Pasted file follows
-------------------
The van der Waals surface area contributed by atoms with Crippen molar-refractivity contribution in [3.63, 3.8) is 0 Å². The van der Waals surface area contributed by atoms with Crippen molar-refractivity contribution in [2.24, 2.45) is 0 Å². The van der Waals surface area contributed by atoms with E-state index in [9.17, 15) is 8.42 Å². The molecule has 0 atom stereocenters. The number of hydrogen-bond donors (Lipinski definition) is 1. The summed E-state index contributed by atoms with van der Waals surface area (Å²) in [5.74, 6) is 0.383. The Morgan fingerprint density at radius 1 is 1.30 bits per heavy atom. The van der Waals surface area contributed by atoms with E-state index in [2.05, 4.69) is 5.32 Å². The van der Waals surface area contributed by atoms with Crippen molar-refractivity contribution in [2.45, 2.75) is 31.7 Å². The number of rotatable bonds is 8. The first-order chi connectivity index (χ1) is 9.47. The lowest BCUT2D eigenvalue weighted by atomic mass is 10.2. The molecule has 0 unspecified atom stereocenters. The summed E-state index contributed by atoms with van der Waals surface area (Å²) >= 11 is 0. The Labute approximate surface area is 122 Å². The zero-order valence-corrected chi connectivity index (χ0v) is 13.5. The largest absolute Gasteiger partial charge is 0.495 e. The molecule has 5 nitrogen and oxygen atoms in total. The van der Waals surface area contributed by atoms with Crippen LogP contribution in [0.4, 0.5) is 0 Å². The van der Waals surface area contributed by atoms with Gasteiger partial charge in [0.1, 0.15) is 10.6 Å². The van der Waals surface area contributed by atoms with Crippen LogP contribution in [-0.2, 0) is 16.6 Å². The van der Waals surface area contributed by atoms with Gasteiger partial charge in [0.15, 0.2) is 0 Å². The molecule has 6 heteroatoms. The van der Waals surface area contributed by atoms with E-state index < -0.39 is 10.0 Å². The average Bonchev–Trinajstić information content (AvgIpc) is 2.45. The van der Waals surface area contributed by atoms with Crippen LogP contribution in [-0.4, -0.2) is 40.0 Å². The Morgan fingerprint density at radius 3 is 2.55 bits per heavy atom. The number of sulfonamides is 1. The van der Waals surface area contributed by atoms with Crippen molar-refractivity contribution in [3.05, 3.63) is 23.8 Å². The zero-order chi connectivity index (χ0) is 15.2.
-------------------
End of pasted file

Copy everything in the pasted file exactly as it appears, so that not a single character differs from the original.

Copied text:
The van der Waals surface area contributed by atoms with Crippen molar-refractivity contribution in [3.63, 3.8) is 0 Å². The van der Waals surface area contributed by atoms with Crippen molar-refractivity contribution in [2.24, 2.45) is 0 Å². The van der Waals surface area contributed by atoms with E-state index in [9.17, 15) is 8.42 Å². The molecule has 0 atom stereocenters. The number of hydrogen-bond donors (Lipinski definition) is 1. The summed E-state index contributed by atoms with van der Waals surface area (Å²) in [5.74, 6) is 0.383. The Morgan fingerprint density at radius 1 is 1.30 bits per heavy atom. The van der Waals surface area contributed by atoms with E-state index in [2.05, 4.69) is 5.32 Å². The van der Waals surface area contributed by atoms with Crippen molar-refractivity contribution in [2.45, 2.75) is 31.7 Å². The number of rotatable bonds is 8. The first-order chi connectivity index (χ1) is 9.47. The lowest BCUT2D eigenvalue weighted by atomic mass is 10.2. The molecule has 0 unspecified atom stereocenters. The summed E-state index contributed by atoms with van der Waals surface area (Å²) >= 11 is 0. The Labute approximate surface area is 122 Å². The zero-order valence-corrected chi connectivity index (χ0v) is 13.5. The largest absolute Gasteiger partial charge is 0.495 e. The molecule has 5 nitrogen and oxygen atoms in total. The van der Waals surface area contributed by atoms with Crippen LogP contribution in [0.4, 0.5) is 0 Å². The van der Waals surface area contributed by atoms with Gasteiger partial charge in [0.1, 0.15) is 10.6 Å². The van der Waals surface area contributed by atoms with Crippen LogP contribution in [-0.2, 0) is 16.6 Å². The van der Waals surface area contributed by atoms with Gasteiger partial charge in [0.15, 0.2) is 0 Å². The molecule has 6 heteroatoms. The van der Waals surface area contributed by atoms with E-state index < -0.39 is 10.0 Å². The average Bonchev–Trinajstić information content (AvgIpc) is 2.45. The van der Waals surface area contributed by atoms with Crippen LogP contribution in [-0.4, -0.2) is 40.0 Å². The Morgan fingerprint density at radius 3 is 2.55 bits per heavy atom. The number of sulfonamides is 1. The van der Waals surface area contributed by atoms with Crippen molar-refractivity contribution in [3.05, 3.63) is 23.8 Å². The zero-order chi connectivity index (χ0) is 15.2.